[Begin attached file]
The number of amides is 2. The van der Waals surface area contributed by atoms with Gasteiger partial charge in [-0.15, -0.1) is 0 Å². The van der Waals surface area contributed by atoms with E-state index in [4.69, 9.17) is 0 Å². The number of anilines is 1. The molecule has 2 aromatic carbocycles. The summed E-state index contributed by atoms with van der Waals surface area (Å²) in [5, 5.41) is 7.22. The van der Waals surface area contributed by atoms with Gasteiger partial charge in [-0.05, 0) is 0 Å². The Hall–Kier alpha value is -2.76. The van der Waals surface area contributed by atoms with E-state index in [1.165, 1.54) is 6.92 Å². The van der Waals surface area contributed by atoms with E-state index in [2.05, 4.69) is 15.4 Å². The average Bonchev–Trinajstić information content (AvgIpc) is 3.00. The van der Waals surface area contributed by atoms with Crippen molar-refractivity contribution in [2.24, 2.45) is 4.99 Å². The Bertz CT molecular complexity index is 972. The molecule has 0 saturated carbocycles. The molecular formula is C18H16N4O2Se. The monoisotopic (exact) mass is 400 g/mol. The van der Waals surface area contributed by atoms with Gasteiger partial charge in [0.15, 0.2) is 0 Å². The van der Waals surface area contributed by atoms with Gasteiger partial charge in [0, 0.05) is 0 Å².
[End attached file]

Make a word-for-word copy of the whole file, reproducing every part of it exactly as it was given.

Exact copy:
The number of amides is 2. The van der Waals surface area contributed by atoms with Gasteiger partial charge in [-0.15, -0.1) is 0 Å². The van der Waals surface area contributed by atoms with E-state index in [4.69, 9.17) is 0 Å². The number of anilines is 1. The molecule has 2 aromatic carbocycles. The summed E-state index contributed by atoms with van der Waals surface area (Å²) in [5, 5.41) is 7.22. The van der Waals surface area contributed by atoms with Gasteiger partial charge in [-0.05, 0) is 0 Å². The Hall–Kier alpha value is -2.76. The van der Waals surface area contributed by atoms with E-state index in [1.165, 1.54) is 6.92 Å². The van der Waals surface area contributed by atoms with E-state index in [2.05, 4.69) is 15.4 Å². The average Bonchev–Trinajstić information content (AvgIpc) is 3.00. The van der Waals surface area contributed by atoms with Crippen molar-refractivity contribution in [2.24, 2.45) is 4.99 Å². The Bertz CT molecular complexity index is 972. The molecule has 0 saturated carbocycles. The molecular formula is C18H16N4O2Se. The monoisotopic (exact) mass is 400 g/mol. The van der Waals surface area contributed by atoms with Gasteiger partial charge in [0.15, 0.2) is 0 Å². The van der Waals surface area contributed by atoms with Gasteiger partial charge in [0, 0.05) is 0 Å².